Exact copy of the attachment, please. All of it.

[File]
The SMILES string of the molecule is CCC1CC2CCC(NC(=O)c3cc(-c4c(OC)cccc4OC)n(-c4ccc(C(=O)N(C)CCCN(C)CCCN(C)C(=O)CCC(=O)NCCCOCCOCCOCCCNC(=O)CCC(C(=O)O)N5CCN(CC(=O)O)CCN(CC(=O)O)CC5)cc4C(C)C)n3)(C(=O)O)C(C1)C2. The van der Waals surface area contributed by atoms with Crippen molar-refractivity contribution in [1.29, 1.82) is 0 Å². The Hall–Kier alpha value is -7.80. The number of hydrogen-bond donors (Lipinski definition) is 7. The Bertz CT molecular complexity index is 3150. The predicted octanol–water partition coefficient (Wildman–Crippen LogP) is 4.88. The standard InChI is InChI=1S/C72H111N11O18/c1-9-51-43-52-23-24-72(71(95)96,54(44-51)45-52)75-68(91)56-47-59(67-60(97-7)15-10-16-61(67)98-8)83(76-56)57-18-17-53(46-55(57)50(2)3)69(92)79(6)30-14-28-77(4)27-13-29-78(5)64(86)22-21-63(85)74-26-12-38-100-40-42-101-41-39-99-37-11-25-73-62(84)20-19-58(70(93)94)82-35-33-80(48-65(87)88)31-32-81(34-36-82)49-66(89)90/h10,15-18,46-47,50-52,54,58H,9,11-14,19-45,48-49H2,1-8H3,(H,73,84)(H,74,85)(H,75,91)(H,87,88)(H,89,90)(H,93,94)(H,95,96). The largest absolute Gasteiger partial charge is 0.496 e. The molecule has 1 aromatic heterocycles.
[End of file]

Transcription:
The SMILES string of the molecule is CCC1CC2CCC(NC(=O)c3cc(-c4c(OC)cccc4OC)n(-c4ccc(C(=O)N(C)CCCN(C)CCCN(C)C(=O)CCC(=O)NCCCOCCOCCOCCCNC(=O)CCC(C(=O)O)N5CCN(CC(=O)O)CCN(CC(=O)O)CC5)cc4C(C)C)n3)(C(=O)O)C(C1)C2. The van der Waals surface area contributed by atoms with Crippen molar-refractivity contribution in [1.29, 1.82) is 0 Å². The Hall–Kier alpha value is -7.80. The number of hydrogen-bond donors (Lipinski definition) is 7. The Bertz CT molecular complexity index is 3150. The predicted octanol–water partition coefficient (Wildman–Crippen LogP) is 4.88. The standard InChI is InChI=1S/C72H111N11O18/c1-9-51-43-52-23-24-72(71(95)96,54(44-51)45-52)75-68(91)56-47-59(67-60(97-7)15-10-16-61(67)98-8)83(76-56)57-18-17-53(46-55(57)50(2)3)69(92)79(6)30-14-28-77(4)27-13-29-78(5)64(86)22-21-63(85)74-26-12-38-100-40-42-101-41-39-99-37-11-25-73-62(84)20-19-58(70(93)94)82-35-33-80(48-65(87)88)31-32-81(34-36-82)49-66(89)90/h10,15-18,46-47,50-52,54,58H,9,11-14,19-45,48-49H2,1-8H3,(H,73,84)(H,74,85)(H,75,91)(H,87,88)(H,89,90)(H,93,94)(H,95,96). The largest absolute Gasteiger partial charge is 0.496 e. The molecule has 1 aromatic heterocycles.